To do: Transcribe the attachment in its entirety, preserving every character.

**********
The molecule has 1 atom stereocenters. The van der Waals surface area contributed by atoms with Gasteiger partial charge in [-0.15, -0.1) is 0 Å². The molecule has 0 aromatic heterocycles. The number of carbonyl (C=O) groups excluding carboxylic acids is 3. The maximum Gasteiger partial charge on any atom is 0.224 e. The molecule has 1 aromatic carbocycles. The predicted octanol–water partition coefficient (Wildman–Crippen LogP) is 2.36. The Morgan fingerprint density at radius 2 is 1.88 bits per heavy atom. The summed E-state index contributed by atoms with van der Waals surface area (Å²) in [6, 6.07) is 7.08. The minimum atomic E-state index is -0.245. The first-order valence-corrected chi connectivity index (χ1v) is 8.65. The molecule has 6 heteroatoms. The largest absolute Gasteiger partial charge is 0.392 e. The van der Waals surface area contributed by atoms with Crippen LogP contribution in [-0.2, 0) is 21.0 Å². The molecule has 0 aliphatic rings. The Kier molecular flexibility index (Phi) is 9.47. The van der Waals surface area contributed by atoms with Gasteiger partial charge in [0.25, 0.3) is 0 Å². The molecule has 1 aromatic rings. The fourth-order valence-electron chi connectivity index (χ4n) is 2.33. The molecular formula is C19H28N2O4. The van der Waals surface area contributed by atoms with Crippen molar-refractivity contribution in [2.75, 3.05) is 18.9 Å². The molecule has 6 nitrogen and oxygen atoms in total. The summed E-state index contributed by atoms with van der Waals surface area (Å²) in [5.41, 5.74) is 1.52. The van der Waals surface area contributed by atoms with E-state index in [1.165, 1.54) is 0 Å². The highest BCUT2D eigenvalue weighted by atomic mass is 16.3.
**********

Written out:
The molecule has 1 atom stereocenters. The van der Waals surface area contributed by atoms with Gasteiger partial charge in [-0.15, -0.1) is 0 Å². The molecule has 0 aromatic heterocycles. The number of carbonyl (C=O) groups excluding carboxylic acids is 3. The maximum Gasteiger partial charge on any atom is 0.224 e. The molecule has 1 aromatic carbocycles. The predicted octanol–water partition coefficient (Wildman–Crippen LogP) is 2.36. The Morgan fingerprint density at radius 2 is 1.88 bits per heavy atom. The summed E-state index contributed by atoms with van der Waals surface area (Å²) in [6, 6.07) is 7.08. The minimum atomic E-state index is -0.245. The first-order valence-corrected chi connectivity index (χ1v) is 8.65. The molecule has 6 heteroatoms. The largest absolute Gasteiger partial charge is 0.392 e. The van der Waals surface area contributed by atoms with Crippen LogP contribution in [-0.2, 0) is 21.0 Å². The molecule has 0 aliphatic rings. The Kier molecular flexibility index (Phi) is 9.47. The van der Waals surface area contributed by atoms with Gasteiger partial charge in [0.25, 0.3) is 0 Å². The molecule has 1 aromatic rings. The fourth-order valence-electron chi connectivity index (χ4n) is 2.33. The molecular formula is C19H28N2O4. The van der Waals surface area contributed by atoms with Crippen molar-refractivity contribution in [2.75, 3.05) is 18.9 Å². The molecule has 6 nitrogen and oxygen atoms in total. The summed E-state index contributed by atoms with van der Waals surface area (Å²) in [5.41, 5.74) is 1.52. The van der Waals surface area contributed by atoms with E-state index in [1.165, 1.54) is 0 Å². The highest BCUT2D eigenvalue weighted by atomic mass is 16.3.